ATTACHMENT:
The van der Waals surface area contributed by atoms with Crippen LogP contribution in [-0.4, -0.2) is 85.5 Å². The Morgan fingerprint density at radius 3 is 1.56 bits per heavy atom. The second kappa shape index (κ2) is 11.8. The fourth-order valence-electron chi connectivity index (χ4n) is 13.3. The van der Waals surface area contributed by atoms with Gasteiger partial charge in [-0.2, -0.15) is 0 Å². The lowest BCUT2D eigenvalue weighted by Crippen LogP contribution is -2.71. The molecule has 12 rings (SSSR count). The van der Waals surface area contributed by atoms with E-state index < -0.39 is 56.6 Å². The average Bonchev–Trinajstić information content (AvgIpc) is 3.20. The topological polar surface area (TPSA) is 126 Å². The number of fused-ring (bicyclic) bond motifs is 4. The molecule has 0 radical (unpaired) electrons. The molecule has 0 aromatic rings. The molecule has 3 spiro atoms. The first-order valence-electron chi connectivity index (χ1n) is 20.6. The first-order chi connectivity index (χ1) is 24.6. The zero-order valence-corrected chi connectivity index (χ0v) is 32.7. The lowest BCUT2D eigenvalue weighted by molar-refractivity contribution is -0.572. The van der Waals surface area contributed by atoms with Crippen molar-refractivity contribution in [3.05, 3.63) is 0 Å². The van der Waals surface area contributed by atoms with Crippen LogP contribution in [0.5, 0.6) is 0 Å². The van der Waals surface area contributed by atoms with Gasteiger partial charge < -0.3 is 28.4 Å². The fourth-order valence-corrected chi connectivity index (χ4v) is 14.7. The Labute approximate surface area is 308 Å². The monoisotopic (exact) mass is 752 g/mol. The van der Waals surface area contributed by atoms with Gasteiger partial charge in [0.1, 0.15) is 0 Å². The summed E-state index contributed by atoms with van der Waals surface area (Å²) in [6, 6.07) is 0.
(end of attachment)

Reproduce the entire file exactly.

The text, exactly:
The van der Waals surface area contributed by atoms with Crippen LogP contribution in [-0.4, -0.2) is 85.5 Å². The Morgan fingerprint density at radius 3 is 1.56 bits per heavy atom. The second kappa shape index (κ2) is 11.8. The fourth-order valence-electron chi connectivity index (χ4n) is 13.3. The van der Waals surface area contributed by atoms with Gasteiger partial charge in [-0.2, -0.15) is 0 Å². The lowest BCUT2D eigenvalue weighted by Crippen LogP contribution is -2.71. The molecule has 12 rings (SSSR count). The van der Waals surface area contributed by atoms with E-state index < -0.39 is 56.6 Å². The average Bonchev–Trinajstić information content (AvgIpc) is 3.20. The topological polar surface area (TPSA) is 126 Å². The number of fused-ring (bicyclic) bond motifs is 4. The molecule has 0 radical (unpaired) electrons. The molecule has 0 aromatic rings. The molecule has 3 spiro atoms. The first-order valence-electron chi connectivity index (χ1n) is 20.6. The first-order chi connectivity index (χ1) is 24.6. The zero-order valence-corrected chi connectivity index (χ0v) is 32.7. The lowest BCUT2D eigenvalue weighted by molar-refractivity contribution is -0.572. The van der Waals surface area contributed by atoms with Crippen molar-refractivity contribution in [3.05, 3.63) is 0 Å². The van der Waals surface area contributed by atoms with Crippen LogP contribution in [0.5, 0.6) is 0 Å². The van der Waals surface area contributed by atoms with Gasteiger partial charge < -0.3 is 28.4 Å². The fourth-order valence-corrected chi connectivity index (χ4v) is 14.7. The Labute approximate surface area is 308 Å². The monoisotopic (exact) mass is 752 g/mol. The van der Waals surface area contributed by atoms with Gasteiger partial charge in [0.1, 0.15) is 0 Å². The summed E-state index contributed by atoms with van der Waals surface area (Å²) in [6, 6.07) is 0.